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Treacherous Crossings

Increasing numbers of refugees face death on unforgiving seas.

Increasing numbers of refugees face death on unforgiving seas. © M. Sestini

Most refugees undertake a perilous journey to escape persecution, violence or death. But escape by sea is particularly dangerous as people confront unpredictable weather, unsafe and over-crowded vessels, unscrupulous human traffickers and smugglers. And even if they survive the journey, chances are they won’t receive a welcome reception in their country of refuge.

Alarmingly, as conflicts continue in Syria, Iraq, the Central African Republic, South Sudan and elsewhere, and with few opportunities to enter Europe by regular means, more and more people threatened by persecution and serious human rights violations at home are attempting to escape by sea to countries such as Italy and Greece.

UNHCR estimates that approximately 3,400 people have died or have gone missing at sea in 2014, approximately 2,800 since the beginning of July.

The ever increasing death toll in the Mediterranean Sea and the rising number of refugees and migrants risking their lives in rickety boats are a wake-up call for joint European action, based on solidarity, burden-sharing and protection of those fleeing persecution and violence.

People who crossed the Mediterranean in 2014 came from more than 40 countries around the world on three different continents.

People who crossed the Mediterranean in 2014 came from more than 40 countries around the world on three different continents. © UNHCR/A. D’Amato

Where are people coming from?

People who crossed the Mediterranean in 2014 came from more than 40 countries around the world on three different continents. In the last two years, almost half of the arrivals in the Mediterranean were people coming from Syria and Eritrea, as well as Somalia and Iraq.

From January to October 2014, more than 60,000 Syrians, including almost 10,000 children, arrived by sea. In the same period almost 35,000 Eritreans arrived by sea in the Mediterranean, including 3,380 unaccompanied children. Remaining nationalities included people from a number of African countries, Afghanistan, and an increasing number of Palestinians fleeing Syria and most recently from Gaza.

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Survival and loss: A teen’s deadly voyage to Europe

Nineteen-year-old Doa al Zamel fled her home in Syria in the hope of finding safety and a better future; she ended up desperately fighting for her life in the Mediterranean Sea and losing her fiancé. She still relives the trauma of September 10, when an unidentified vessel rammed into the smuggler’s trawler that was carrying Doa and more than 500 other people, including many women and children. The vessel quickly sank off the East coast of Malta; there were just 11 survivors.

Four days after the trawler set sail, it was stopped by another boat. “The people on it asked us to stop. They threw pieces of metal and wood at us and swore at our captain,” recalled Doa. “Our boat refused to stop and they circled us and rammed us. They waited until we had sunk and they left.”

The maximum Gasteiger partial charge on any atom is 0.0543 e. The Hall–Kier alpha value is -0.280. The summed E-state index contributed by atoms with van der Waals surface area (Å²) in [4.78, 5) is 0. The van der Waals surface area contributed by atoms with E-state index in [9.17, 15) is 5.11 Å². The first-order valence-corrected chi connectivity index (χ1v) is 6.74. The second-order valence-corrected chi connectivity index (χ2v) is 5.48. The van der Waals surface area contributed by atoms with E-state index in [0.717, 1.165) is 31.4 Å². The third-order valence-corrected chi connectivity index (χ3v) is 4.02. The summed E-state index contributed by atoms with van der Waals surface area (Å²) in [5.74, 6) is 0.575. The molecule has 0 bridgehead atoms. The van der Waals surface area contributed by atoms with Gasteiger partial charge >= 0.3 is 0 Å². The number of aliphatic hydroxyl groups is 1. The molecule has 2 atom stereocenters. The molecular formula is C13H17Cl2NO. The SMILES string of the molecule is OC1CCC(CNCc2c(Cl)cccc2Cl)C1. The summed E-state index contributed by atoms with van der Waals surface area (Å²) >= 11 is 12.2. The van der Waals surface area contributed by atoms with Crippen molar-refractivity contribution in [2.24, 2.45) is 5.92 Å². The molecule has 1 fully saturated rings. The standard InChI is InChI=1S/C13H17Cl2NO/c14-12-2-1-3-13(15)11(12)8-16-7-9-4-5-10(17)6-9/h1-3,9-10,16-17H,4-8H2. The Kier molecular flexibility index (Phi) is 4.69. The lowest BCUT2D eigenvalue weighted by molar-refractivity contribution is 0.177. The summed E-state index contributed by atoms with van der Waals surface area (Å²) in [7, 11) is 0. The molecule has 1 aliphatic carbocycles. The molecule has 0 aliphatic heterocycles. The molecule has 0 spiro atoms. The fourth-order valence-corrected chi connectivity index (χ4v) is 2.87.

The trawler sank in minutes. “Some people grabbed ropes hanging from the ship’s masts to save themselves. Some were cut to pieces by the propeller when they fell into the water. Most drowned,” Doa said.

Doa found herself in the water with some 100 survivors. She grabbed an inflatable ring and looked around for her fiancé. She realized that he must have gone down with the boat. For three days, the survivors floated in the Mediterranean without food or drinking water and gradually they started to die.

People began to ask Doa to take care of their children. A man with his one-year-old granddaughter handed over the child. “Then a mother came with an 18-month-old baby girl and a six-year-old boy and asked me to take care of the baby and I kept it too. I watched the grandfather and the mother and her son die.”

Doa said the goal of saving the two babies increased her determination to survive. She was rescued by a Liberian-flagged vessel: “The one-year-old baby died just as we were about to be picked up” and taken to Crete island. The other child rallied and recovered.

John Psaropoulos in Athens, Greece contributed to this story.

Single men sleep in a partitioned section of the San Giorgio military ship. On this particular night, 820 of them squeeze into this overcrowded area. Families and single women also have their own separate sleeping areas.

Single men sleep in a partitioned section of the San Giorgio military ship. On this particular night, 820 of them squeeze into this overcrowded area. Families and single women also have their own separate sleeping areas. © UNHCR/A. D’’Amato

A search for family and safety in Europe

The fear of a grinding conflict in Syria that had already scattered his family across Europe left Ahmet* no choice. “I was born in Homs and I wanted to live here until the end,” the 55-year-old football coach says. “But this vicious war left us no other choice but to leave all behind.”

Ahmet and his wife, daughter and son sailed on a flimsy boat: “For the sake of my children’s future we had to take the risk.” Italy was the promised destination. From there, they would move on to Germany to unify with his brothers and two eldest sons. But smugglers abandoned the boat with 339 people off the coast of Cyprus.

Others without family members in other European countries were also adamant about making their way to Europe. So far, very few survivors have applied for asylum. Most of them are reluctant to do so out of fear that their application for asylum in Cyprus will remove their reunification prospects with family in other EU Member States. Others are concerned that by lodging an asylum claim they would be unable to bring their family members left behind in Syria because of the restrictive family reunification policies in Cyprus.